Colt Revolvers and the US Army’s Transition to the Metallic Cartridge

Fort Phil Kerney guarded the middle of the tenuous Bozeman Trail that snaked through the uplands of northern Wyoming. The fort protected settlers chasing gold in the Dakotas and sat on land owned by the Crow and encroached upon by the Lakota, Cheyenne, and Arapaho. Although it was a fort in name, Phil Kerney was little more than a cluster of buildings surrounded by timbered walls within which men grew frustrated by the monotony. Perhaps no man was more frustrated than Captain William Judd Fetterman.

Fetterman, like the other officers of the 18th Ohio Infantry Regiment, were seasoned combat veterans who had acquitted themselves during the Atlanta Campaign. A man of action, Fetterman languished at the isolation and alcohol-tempered routine of garrison duty and chaffed under the command of Colonel Henry Carrington, a man with no combat experience who had led the regiment in name only during the war and was now personally in charge. Fetterman was the type to come to grips with the enemy and the low-level attacks by the Lakota on hay and wood-cutting parties sent far afield from the fort was a source of grave frustration.

For every raid, Fetterman and his men would drive the enemy away and protect the civilian workmen. But once the field was ceded, the enemy always came back. What Carrington and Fetterman did not know was that these attacks were purposeful tests that Chief Red Cloud used to size up his opponents. Through December 1866, Red Cloud had mustered a large force of braves to deliver a crippling blow.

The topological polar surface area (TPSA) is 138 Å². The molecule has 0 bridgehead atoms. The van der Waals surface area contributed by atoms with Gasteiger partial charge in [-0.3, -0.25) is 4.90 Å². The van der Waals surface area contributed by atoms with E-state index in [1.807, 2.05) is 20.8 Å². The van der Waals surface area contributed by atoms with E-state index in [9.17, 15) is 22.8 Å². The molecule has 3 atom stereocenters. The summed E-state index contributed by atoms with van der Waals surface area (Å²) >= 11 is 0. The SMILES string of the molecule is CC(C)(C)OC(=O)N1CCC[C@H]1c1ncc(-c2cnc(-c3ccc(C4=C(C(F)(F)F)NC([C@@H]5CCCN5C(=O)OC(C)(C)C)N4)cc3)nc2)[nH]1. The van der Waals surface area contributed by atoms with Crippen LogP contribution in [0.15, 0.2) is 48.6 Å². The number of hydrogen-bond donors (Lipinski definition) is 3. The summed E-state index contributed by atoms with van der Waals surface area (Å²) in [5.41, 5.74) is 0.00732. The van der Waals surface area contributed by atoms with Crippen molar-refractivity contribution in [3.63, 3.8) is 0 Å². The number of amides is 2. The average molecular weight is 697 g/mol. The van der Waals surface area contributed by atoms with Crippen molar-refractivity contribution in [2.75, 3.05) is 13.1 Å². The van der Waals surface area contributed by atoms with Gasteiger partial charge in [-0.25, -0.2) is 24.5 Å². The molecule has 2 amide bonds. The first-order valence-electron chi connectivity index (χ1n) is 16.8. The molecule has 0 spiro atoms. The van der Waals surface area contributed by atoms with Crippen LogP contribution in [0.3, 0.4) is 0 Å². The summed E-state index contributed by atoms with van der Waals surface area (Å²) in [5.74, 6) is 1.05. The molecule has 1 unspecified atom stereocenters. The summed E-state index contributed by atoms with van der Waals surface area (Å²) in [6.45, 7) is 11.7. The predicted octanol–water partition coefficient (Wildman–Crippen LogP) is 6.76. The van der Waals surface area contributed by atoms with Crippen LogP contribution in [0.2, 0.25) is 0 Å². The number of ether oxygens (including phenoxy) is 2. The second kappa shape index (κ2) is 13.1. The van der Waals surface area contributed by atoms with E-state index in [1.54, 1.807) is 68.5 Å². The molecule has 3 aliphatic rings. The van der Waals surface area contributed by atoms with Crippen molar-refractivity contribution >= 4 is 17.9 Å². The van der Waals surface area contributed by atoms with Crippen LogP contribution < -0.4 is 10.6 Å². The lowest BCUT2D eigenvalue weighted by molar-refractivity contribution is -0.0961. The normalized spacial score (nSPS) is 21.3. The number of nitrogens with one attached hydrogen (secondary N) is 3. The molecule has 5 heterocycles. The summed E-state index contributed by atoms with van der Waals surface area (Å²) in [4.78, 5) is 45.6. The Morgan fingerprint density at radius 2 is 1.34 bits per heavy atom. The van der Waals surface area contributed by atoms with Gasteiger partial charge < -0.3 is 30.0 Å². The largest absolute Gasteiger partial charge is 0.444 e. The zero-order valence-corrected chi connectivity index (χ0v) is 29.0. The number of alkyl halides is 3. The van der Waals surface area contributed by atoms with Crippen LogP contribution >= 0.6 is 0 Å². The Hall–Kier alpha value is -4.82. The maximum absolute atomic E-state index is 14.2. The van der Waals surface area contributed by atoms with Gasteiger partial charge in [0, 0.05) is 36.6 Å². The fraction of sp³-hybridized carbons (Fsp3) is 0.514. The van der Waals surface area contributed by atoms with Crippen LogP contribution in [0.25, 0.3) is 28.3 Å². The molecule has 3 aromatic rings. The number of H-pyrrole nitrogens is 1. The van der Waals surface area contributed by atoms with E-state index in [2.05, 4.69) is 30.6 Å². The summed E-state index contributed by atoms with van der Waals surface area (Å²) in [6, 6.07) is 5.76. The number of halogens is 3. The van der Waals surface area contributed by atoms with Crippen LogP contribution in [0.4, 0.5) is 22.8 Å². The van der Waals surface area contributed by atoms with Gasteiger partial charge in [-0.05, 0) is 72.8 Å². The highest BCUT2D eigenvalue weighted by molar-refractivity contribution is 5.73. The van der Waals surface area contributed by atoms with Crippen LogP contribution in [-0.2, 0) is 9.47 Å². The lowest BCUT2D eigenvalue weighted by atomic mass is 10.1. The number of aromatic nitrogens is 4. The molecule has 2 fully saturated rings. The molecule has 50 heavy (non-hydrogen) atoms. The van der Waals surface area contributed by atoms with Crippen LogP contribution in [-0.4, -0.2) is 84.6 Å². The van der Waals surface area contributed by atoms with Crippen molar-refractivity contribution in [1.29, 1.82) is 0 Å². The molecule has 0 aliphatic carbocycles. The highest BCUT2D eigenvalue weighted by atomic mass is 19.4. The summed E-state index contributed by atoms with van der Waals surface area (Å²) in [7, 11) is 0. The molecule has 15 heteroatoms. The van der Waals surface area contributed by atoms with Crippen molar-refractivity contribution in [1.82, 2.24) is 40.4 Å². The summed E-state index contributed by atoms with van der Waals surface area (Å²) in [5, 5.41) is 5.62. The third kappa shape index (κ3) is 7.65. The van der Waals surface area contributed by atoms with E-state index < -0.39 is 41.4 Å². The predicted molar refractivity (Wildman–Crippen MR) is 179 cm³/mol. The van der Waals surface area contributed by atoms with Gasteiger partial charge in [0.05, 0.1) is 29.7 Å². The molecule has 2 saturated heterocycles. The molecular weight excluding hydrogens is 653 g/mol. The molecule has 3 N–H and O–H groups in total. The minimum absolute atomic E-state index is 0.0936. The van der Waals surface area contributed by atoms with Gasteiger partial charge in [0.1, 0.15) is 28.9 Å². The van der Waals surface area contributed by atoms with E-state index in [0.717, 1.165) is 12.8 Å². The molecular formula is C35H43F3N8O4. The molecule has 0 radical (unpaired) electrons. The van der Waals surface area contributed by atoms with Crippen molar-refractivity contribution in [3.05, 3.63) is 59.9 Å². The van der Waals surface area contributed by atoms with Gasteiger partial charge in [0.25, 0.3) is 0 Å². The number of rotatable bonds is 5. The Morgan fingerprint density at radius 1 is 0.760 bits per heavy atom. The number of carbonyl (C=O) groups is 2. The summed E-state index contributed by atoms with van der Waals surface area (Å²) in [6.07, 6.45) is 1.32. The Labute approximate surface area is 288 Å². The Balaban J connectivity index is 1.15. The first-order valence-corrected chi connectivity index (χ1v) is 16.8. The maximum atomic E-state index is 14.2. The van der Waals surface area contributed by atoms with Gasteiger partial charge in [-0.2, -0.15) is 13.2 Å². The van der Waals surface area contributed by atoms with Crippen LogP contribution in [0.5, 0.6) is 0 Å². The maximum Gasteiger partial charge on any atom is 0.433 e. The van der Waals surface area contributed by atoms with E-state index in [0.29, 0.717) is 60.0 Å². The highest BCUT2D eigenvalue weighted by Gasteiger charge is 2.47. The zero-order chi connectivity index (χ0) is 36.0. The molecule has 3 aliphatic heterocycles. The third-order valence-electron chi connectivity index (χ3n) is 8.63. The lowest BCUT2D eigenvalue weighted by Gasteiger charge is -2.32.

On December 21, 1866, the woodcutters came under attack and Carrington allowed Fetterman to lead the response. Carrington ordered Fetterman to go no further than Lodge Trail Ridge. Fetterman led elements of the 18th Infantry and 2nd Cavalry over Lodge Trail Ridge and away from the protection of the fort as he chased a party of natives, which was a decoy led by a young warrior who would later take the name Crazy Horse.

fetterman massacre 1866
A stylized depiction of the Fetterman Massacre painted by C.D. Graves in 1901.

Chasing the sounds of an epic unseen gun battle, Col. Carrington came over the ridge to find Captain Fetterman and all 82 of his men dead and their native opponents nowhere to be found. Carrington relayed news of what would become known as the Fetterman Massacre to Washington and pleaded for reinforcements, and above all, repeating arms.

A Great Calamity on the Western Frontier

The Fetterman Massacre was the Army’s greatest calamity on the Western frontier until the Little Big Horn in 1876. But the Army and the US government were keen to erase all memory of it and ultimately concluded a peace treaty with Red Cloud and abandoned the Bozeman Trail. But the fight did spur the US Ordnance Department into accelerating the transition from muzzleloaders to cartridge guns. Fetterman and his men were armed with muzzleloading rifles and handguns but were wiped out in an ambush sprung by opponents with bows and melee weapons. The jump from muzzleloader to cartridge guns was a painful decade-long period of government regulation, hard economic realities, and scapegoated tragedies.

The Colt 1860 and 1873 revolvers are two iconic six-shooters. These beautiful examples come from Cimarron Firearms in Fredericksburg, Texas.

The Cartridge Era Begins

Most firearms throughout the history of firearms were muzzleloaders. They are simple and reliable designs, but the process of loading was time-consuming. It required powder and ball to be pushed down the bore to the breech and then a priming element was added to set off the main charge in the barrel. Breechloaders did exist but also loaded with loose components and were generally expensive to produce in an era before modern machine tool technology.

But the introduction of the percussion cap in the 1820s would, in the long run, lead to the first viable breechloading cartridge guns. In 1853, the US Army purchased their first stocks of the new .54 caliber Sharps carbine for the cavalry. This was a percussion-cap falling-block breechloader that was fed with a paper cartridge from the rear. It had a rate of fire three times greater than the Army’s new rifled muskets.